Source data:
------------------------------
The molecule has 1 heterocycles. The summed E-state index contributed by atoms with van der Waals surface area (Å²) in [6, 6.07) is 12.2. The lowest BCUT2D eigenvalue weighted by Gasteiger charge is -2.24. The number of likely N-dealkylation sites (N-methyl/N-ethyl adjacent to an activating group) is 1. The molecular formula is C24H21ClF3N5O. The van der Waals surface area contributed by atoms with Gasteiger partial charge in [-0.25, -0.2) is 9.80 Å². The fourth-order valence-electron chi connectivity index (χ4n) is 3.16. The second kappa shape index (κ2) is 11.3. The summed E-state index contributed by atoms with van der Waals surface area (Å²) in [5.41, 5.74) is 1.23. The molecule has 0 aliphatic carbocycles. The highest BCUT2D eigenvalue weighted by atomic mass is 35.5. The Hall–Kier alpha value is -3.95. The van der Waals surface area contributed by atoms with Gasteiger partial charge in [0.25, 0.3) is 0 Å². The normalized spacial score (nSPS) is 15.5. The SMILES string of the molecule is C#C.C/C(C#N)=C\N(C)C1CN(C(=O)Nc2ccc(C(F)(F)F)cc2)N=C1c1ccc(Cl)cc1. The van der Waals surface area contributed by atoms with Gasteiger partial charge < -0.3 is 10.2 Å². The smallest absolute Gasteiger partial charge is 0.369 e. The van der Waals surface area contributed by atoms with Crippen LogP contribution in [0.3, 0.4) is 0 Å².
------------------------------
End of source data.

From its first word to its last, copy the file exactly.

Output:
The molecule has 1 heterocycles. The summed E-state index contributed by atoms with van der Waals surface area (Å²) in [6, 6.07) is 12.2. The lowest BCUT2D eigenvalue weighted by Gasteiger charge is -2.24. The number of likely N-dealkylation sites (N-methyl/N-ethyl adjacent to an activating group) is 1. The molecular formula is C24H21ClF3N5O. The van der Waals surface area contributed by atoms with Gasteiger partial charge in [-0.25, -0.2) is 9.80 Å². The fourth-order valence-electron chi connectivity index (χ4n) is 3.16. The second kappa shape index (κ2) is 11.3. The summed E-state index contributed by atoms with van der Waals surface area (Å²) in [5.41, 5.74) is 1.23. The molecule has 0 aliphatic carbocycles. The highest BCUT2D eigenvalue weighted by atomic mass is 35.5. The Hall–Kier alpha value is -3.95. The van der Waals surface area contributed by atoms with Gasteiger partial charge in [0.25, 0.3) is 0 Å². The normalized spacial score (nSPS) is 15.5. The SMILES string of the molecule is C#C.C/C(C#N)=C\N(C)C1CN(C(=O)Nc2ccc(C(F)(F)F)cc2)N=C1c1ccc(Cl)cc1. The van der Waals surface area contributed by atoms with Gasteiger partial charge < -0.3 is 10.2 Å². The smallest absolute Gasteiger partial charge is 0.369 e. The van der Waals surface area contributed by atoms with Crippen LogP contribution in [0.3, 0.4) is 0 Å².